The ASUS LiveUpdate software that comes pre-installed on all ASUS computers downloads critical BIOS and UEFI updates via plaintext HTML and installs them without verifying the content’s source or validity.
The LiveUpdate toolkit is what you’d call bloatware or crapware, software prepacked on your computer that’s already there when you boot up for the first time. Very few people are aware of its presence, and most of them think it should be there to begin with because it’s provided by their laptop’s manufacturer.
Unfortunately for ASUS customers, the company’s official “bloatware” doesn’t use the most secure mechanism to deliver updates, as US security researcher Morgan Gangwere.
HTTP communications expose users to MitM attacks
The LiveUpdate feature installed on ASUS devices queries the ASUS servers for new updates via unencrypted HTTP requests, easy to intercept and spoof.
On the other side, the ASUS servers also reply to these queries in HTTP, using obfuscated XML files, which are also easy to reverse-engineer and duplicate.
ASUS LiveUpdate doesn’t verify the validity of the response it receives from the server in any way, and it will also install any software it receives without checking its source or content.
Update process takes place under admin privileges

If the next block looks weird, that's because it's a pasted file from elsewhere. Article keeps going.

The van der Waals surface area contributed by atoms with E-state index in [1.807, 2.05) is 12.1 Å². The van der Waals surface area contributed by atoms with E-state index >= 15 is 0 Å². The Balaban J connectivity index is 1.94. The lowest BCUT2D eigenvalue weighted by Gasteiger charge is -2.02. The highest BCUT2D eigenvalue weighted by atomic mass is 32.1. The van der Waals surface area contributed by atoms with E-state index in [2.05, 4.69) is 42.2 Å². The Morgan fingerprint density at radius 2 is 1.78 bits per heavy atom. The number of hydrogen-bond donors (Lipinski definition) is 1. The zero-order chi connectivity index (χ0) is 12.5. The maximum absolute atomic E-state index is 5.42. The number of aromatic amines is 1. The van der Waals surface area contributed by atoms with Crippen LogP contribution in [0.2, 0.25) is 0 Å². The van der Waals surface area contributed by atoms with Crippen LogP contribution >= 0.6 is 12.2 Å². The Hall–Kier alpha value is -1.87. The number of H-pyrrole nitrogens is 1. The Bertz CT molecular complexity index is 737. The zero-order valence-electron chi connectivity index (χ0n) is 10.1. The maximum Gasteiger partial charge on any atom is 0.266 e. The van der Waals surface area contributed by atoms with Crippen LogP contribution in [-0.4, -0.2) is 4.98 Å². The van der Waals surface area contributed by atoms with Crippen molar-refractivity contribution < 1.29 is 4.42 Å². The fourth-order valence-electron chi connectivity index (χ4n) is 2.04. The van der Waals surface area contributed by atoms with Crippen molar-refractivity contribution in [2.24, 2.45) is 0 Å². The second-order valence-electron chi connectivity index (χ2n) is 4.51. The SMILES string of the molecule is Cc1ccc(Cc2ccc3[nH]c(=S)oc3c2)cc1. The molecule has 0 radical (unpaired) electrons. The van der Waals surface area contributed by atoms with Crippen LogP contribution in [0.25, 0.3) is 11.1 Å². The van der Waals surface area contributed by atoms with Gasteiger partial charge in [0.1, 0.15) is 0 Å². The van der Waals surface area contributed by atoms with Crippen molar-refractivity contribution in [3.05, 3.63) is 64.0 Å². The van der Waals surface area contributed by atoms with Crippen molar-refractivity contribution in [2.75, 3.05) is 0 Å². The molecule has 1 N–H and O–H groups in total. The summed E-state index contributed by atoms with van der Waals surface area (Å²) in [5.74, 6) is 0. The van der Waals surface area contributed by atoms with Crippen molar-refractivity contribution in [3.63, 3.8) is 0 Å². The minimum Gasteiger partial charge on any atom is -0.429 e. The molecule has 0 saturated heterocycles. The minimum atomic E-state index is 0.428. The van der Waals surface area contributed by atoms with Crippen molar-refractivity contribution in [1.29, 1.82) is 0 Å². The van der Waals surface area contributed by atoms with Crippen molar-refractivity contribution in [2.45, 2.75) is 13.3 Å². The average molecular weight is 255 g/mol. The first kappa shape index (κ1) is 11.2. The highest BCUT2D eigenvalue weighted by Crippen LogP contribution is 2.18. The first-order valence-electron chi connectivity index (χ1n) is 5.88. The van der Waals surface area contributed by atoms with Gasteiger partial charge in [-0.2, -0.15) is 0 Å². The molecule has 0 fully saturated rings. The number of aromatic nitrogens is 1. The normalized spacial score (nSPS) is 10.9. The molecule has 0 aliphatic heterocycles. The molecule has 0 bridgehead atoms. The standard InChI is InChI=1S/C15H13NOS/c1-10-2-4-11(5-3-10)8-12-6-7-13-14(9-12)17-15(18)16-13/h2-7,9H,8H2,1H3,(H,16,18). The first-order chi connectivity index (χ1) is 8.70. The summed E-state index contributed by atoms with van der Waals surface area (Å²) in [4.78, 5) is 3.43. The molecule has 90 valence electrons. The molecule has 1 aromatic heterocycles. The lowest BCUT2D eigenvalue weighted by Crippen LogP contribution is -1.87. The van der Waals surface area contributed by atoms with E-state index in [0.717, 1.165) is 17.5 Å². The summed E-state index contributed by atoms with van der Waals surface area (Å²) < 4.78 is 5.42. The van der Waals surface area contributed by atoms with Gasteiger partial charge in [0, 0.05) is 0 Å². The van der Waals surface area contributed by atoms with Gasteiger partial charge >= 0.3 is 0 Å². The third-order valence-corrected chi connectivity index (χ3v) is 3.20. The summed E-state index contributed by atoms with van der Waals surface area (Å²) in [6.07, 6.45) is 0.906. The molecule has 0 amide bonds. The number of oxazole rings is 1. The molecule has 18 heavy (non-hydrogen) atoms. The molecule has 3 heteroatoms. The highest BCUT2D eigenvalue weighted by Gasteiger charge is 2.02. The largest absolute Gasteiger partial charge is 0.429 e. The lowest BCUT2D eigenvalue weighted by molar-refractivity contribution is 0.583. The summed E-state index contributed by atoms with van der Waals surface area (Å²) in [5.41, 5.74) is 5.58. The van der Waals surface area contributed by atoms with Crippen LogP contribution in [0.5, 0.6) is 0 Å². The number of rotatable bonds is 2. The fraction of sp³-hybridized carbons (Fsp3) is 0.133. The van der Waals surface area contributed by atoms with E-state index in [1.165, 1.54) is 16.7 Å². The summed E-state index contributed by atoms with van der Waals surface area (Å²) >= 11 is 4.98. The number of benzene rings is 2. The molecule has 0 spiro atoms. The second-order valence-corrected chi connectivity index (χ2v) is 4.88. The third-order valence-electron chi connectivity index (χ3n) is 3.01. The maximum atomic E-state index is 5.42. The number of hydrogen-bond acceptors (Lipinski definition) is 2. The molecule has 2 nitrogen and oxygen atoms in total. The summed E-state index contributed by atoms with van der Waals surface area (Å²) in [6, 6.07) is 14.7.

This installation takes place under the same permissions used by the update checker, which is, you guessed it, an administrator account.
Gangwere says that launching the executable from under this account ensures that “there is little chance of an executable that is not authenticode signed from causing problems.”
Since LiveUpdate can deliver anything from USB drivers up to BIOS/UEFI firmware, an attacker only needs to have the patience to wait for a user’s laptop to query for updates before delivering their malicious code.
The attackers wouldn’t even need to mess around modifying low-level firmware code because the update process would launch anything you throw at it. This includes spyware, backdoors, remote access trojans, and anything an attacker would wish.
Softpedia has reached out to ASUS in regards to the researcher’s findings. This past week, Lenovo faced a similar situation with its Accelerator driver update utility. Instead of issuing a security update, the company decided it would be best if it.